Higher mortgage rates will loosen credit standards
Higher mortgage rates compensate investors for greater risks, leading to looser lending standards.
For the last several years, the refrain from housing insiders has been that credit standards are too tight and should be loosened. Real estate industry lobbyists appeal to lawmakers for policies the real estate industry believes will promote more transactions at higher prices. Most often this myopic lobbying causes unintended long-term detrimental impacts on the housing market.
In 2004 every realtor wish was granted: lending standards were loosened to the point of complete abandonment, and restrictions on the amount prospective buyers could borrow were also removed through teaser rates, liar loans, and negative amortization. In the short term, realtors reaped the benefits as transaction volumes escalated even as prices rose higher and higher.
Rather than being the culmination of all their dreams, the direct result of loosening lending standards was a massive housing bubble and painful, equity-crushing housing bust that lowered home ownership rates to 20-year lows, and caused an 80% reduction in new home construction — a condition the industry has not recovered from.
Despite industry spin, mortgage lending standards are not tight, and the constant repetition of this lie prompted me to label tight lending standards as the biggest lie in housing in 2015. In my opinion mortgage lending standards should not be relaxed further. However, the competition for business among lenders will force a gradual loosening of credit standards over time. I believe higher mortgage rates will accelerate this process.
Higher rates attract more capital
The secondary market for mortgages that aren’t insured by the GSEs is dead. To lure private capital to the mortgage market, interest rates must rise. Everyone says they want private capital to form the basis of housing finance, but nobody is willing to accept the consequences of attracting this money: higher interest rates. The FHA and GSEs package mortgage-backed security pools, guarantee them, and sell them to investors. Without this government backing, investors would demand better returns, and the only way returns improve is if mortgage interest rates rise.
As mortgage rates rise, investor demand for non-qualified mortgage debt will increase as well because the investors are compensated for the additional risk. This in turn will prompt loan originatiors to fill this demand with borrowers on the fringes of qualification. Over time this qualifying fringe will get pushed farther and farther out, loosening credit standards.
Though this has the potential to repeat the same disastrous pattern that lead to the housing bubble, with the proper pricing of risk (i.e. higher mortgage rates), the borrowers who use these loans won’t have the buying power to push house prices into true bubble territory. To see evidence of this, we need to revisit a story from a year ago.
Last December I wrote that the 3% down mortgage announcement was more sizzle than meat. I stated that while this new program will be available, very few people will qualify, and it will not be any less expensive or more available than the 3.5% down programs already run by the FHA. In other words, risk will be properly priced, so the program won’t have an impact. How did my prediction turn out?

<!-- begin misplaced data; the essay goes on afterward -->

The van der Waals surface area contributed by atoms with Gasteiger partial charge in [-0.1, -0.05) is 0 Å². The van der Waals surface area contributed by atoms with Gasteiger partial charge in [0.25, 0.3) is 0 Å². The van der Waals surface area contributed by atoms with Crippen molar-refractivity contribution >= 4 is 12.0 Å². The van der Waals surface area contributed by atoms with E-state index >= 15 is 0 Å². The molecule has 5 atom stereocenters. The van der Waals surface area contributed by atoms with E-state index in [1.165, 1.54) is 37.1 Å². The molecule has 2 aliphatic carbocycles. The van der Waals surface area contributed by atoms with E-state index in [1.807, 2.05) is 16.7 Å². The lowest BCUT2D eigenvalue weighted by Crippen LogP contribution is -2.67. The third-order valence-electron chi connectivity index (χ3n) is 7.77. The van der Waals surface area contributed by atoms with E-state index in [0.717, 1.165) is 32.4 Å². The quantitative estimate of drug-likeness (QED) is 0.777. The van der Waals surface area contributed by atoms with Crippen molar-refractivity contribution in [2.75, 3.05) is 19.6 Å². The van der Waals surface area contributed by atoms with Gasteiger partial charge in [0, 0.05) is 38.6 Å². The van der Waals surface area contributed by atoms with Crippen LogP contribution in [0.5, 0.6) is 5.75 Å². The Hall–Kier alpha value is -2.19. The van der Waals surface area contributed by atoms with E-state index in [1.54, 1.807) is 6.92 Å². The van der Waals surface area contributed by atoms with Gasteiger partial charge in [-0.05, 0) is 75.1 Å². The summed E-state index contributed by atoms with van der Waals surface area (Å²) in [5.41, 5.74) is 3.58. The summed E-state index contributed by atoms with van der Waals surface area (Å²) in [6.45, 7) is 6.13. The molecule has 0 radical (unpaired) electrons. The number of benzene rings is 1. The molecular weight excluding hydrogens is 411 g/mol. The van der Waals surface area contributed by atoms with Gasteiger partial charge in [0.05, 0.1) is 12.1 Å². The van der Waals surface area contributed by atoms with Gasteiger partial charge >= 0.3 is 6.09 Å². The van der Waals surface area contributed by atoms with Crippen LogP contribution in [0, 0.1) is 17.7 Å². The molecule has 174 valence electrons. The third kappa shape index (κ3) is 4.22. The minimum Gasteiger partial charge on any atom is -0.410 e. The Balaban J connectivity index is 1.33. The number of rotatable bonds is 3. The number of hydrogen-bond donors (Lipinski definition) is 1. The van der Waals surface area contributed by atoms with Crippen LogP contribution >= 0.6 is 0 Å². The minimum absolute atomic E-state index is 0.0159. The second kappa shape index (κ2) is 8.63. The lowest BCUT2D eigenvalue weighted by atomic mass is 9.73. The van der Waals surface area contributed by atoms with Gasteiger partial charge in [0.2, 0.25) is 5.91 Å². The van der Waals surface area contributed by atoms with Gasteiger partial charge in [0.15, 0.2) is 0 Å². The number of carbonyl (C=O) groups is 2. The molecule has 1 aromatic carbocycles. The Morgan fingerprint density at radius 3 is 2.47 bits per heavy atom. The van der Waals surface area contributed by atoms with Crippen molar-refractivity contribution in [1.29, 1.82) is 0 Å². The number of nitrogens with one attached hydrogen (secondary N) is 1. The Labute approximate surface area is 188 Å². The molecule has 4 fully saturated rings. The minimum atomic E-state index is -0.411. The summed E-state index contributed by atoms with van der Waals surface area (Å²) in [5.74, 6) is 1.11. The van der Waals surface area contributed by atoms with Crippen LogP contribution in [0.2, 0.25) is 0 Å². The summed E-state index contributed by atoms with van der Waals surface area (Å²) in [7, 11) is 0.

For all the uproar that surrounded Fannie Mae and Freddie Mac introducing loan programs that allowed buyers to put down as little as 3% around this time last year, not many buyers are actually taking advantage of the low down payment loans, according to a new report from Black Knight Financial Services.
In Dec. 2014, Fannie and Freddie officially rolled out 97% loan-to-value products. At the time, officials from the Federal Housing Finance Agency said that they expected the low down payment loans to represent a small portion of the government-sponsored enterprises’ business moving forward.
Black Knight’s latest Mortgage Monitor report, released Monday, shows just how small that portion actually is.
According to Black Knight’s report, high-LTV loans (loans with LTV’s above 95%) from the GSEs have accounted for less than 3% of the total number of high-LTV loans originated in 2015.
Since the GSEs and mortgage insurers are properly pricing the risk, these loans are so expensive that nobody uses them. Plus, when the FHA lowered it’s insurance premium (and underpriced the risk), nobody wanted the GSE loans.
The 3% down mortgage program was more sizzle than meat.
Why standards aren’t looser
The lending standards of the 1990s were normal and prudent. Lenders properly evaluated their customers ability to repay, and they priced the loan products according, denying credit to many on the fringe. This is how lending is supposed to work.
Lenders aren’t eager to lower lending standards and underwrite loans they know will go bad, particularly given the huge losses they just endured for doing so 10 years ago. The fear of buy-backs prevents lenders from making bad loans and passing the losses on to others, so they are unwilling to make bad loans, which is a good thing.
Further, even if mortgage standards were to loosen significantly and lenders were to push more people on the fringes into the available loan programs, it won’t create a housing bubble as long as loans were based on verifiable income and reasonable debt-to-income ratios on conventionally amortizing mortgages, which they would be to conform to the new mortgage rules. Even the non-QM lending will fear the bite of the ability-to-repay rules.
What the market really needs is continued improvement in job and wage growth, and so far most analysts believe 2016 will finally be the year we see a true recovery from the Great Recession. I believe they are right, and 2016 will be a good year for the economy, irrespective of how the rising interest rates will kill home sales.